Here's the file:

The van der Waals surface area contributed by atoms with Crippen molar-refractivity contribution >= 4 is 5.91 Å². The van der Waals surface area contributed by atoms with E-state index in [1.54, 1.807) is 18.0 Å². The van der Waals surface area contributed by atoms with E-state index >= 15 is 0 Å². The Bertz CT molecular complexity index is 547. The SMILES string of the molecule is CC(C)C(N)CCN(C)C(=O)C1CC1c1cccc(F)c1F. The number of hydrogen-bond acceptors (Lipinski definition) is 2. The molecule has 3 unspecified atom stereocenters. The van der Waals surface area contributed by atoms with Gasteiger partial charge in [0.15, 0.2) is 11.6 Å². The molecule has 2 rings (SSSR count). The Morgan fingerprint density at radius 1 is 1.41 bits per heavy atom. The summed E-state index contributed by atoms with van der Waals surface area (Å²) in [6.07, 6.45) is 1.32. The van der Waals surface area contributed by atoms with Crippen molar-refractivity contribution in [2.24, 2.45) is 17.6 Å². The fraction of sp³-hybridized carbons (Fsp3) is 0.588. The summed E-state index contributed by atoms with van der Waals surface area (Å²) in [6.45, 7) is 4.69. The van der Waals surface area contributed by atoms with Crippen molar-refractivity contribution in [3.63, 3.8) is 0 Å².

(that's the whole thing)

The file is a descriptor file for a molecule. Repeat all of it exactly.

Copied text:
The van der Waals surface area contributed by atoms with Crippen molar-refractivity contribution >= 4 is 5.91 Å². The van der Waals surface area contributed by atoms with E-state index in [1.54, 1.807) is 18.0 Å². The van der Waals surface area contributed by atoms with E-state index >= 15 is 0 Å². The Bertz CT molecular complexity index is 547. The SMILES string of the molecule is CC(C)C(N)CCN(C)C(=O)C1CC1c1cccc(F)c1F. The number of hydrogen-bond acceptors (Lipinski definition) is 2. The molecule has 3 unspecified atom stereocenters. The van der Waals surface area contributed by atoms with Gasteiger partial charge in [0.15, 0.2) is 11.6 Å². The molecule has 2 rings (SSSR count). The Morgan fingerprint density at radius 1 is 1.41 bits per heavy atom. The summed E-state index contributed by atoms with van der Waals surface area (Å²) in [6.07, 6.45) is 1.32. The van der Waals surface area contributed by atoms with Crippen molar-refractivity contribution in [2.24, 2.45) is 17.6 Å². The fraction of sp³-hybridized carbons (Fsp3) is 0.588. The summed E-state index contributed by atoms with van der Waals surface area (Å²) in [6.45, 7) is 4.69. The van der Waals surface area contributed by atoms with Crippen molar-refractivity contribution in [3.63, 3.8) is 0 Å².